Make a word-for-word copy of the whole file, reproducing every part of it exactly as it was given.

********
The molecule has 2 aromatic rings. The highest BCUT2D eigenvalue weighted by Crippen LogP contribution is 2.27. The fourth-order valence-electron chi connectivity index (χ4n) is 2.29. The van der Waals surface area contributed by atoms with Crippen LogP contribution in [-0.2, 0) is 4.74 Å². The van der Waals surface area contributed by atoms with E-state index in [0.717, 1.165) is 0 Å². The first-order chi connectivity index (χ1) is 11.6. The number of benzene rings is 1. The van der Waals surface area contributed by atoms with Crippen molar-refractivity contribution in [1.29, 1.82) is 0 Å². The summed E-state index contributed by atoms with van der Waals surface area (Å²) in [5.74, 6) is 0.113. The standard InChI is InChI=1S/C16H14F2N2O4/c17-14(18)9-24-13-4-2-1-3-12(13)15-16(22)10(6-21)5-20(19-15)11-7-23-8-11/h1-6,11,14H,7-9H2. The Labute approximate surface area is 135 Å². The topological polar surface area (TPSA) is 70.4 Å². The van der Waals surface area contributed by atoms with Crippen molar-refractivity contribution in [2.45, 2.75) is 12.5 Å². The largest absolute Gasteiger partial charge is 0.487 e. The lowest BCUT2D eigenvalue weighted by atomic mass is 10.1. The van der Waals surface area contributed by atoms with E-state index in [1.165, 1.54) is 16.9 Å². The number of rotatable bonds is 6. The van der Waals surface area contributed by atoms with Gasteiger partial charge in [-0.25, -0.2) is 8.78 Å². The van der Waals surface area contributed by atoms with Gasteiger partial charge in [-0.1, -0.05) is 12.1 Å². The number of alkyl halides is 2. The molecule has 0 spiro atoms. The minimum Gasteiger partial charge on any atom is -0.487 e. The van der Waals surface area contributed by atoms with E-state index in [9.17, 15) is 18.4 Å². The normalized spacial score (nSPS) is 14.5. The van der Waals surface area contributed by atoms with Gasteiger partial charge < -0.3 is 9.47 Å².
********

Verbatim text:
The molecule has 2 aromatic rings. The highest BCUT2D eigenvalue weighted by Crippen LogP contribution is 2.27. The fourth-order valence-electron chi connectivity index (χ4n) is 2.29. The van der Waals surface area contributed by atoms with Crippen LogP contribution in [-0.2, 0) is 4.74 Å². The van der Waals surface area contributed by atoms with E-state index in [0.717, 1.165) is 0 Å². The first-order chi connectivity index (χ1) is 11.6. The number of benzene rings is 1. The van der Waals surface area contributed by atoms with Crippen molar-refractivity contribution in [1.29, 1.82) is 0 Å². The summed E-state index contributed by atoms with van der Waals surface area (Å²) in [5.74, 6) is 0.113. The standard InChI is InChI=1S/C16H14F2N2O4/c17-14(18)9-24-13-4-2-1-3-12(13)15-16(22)10(6-21)5-20(19-15)11-7-23-8-11/h1-6,11,14H,7-9H2. The Labute approximate surface area is 135 Å². The topological polar surface area (TPSA) is 70.4 Å². The van der Waals surface area contributed by atoms with Crippen molar-refractivity contribution in [2.45, 2.75) is 12.5 Å². The largest absolute Gasteiger partial charge is 0.487 e. The lowest BCUT2D eigenvalue weighted by atomic mass is 10.1. The van der Waals surface area contributed by atoms with E-state index in [1.165, 1.54) is 16.9 Å². The number of rotatable bonds is 6. The van der Waals surface area contributed by atoms with Gasteiger partial charge in [-0.25, -0.2) is 8.78 Å². The van der Waals surface area contributed by atoms with Gasteiger partial charge in [-0.1, -0.05) is 12.1 Å². The number of alkyl halides is 2. The molecule has 0 spiro atoms. The minimum Gasteiger partial charge on any atom is -0.487 e. The van der Waals surface area contributed by atoms with E-state index in [9.17, 15) is 18.4 Å². The normalized spacial score (nSPS) is 14.5. The van der Waals surface area contributed by atoms with Gasteiger partial charge < -0.3 is 9.47 Å².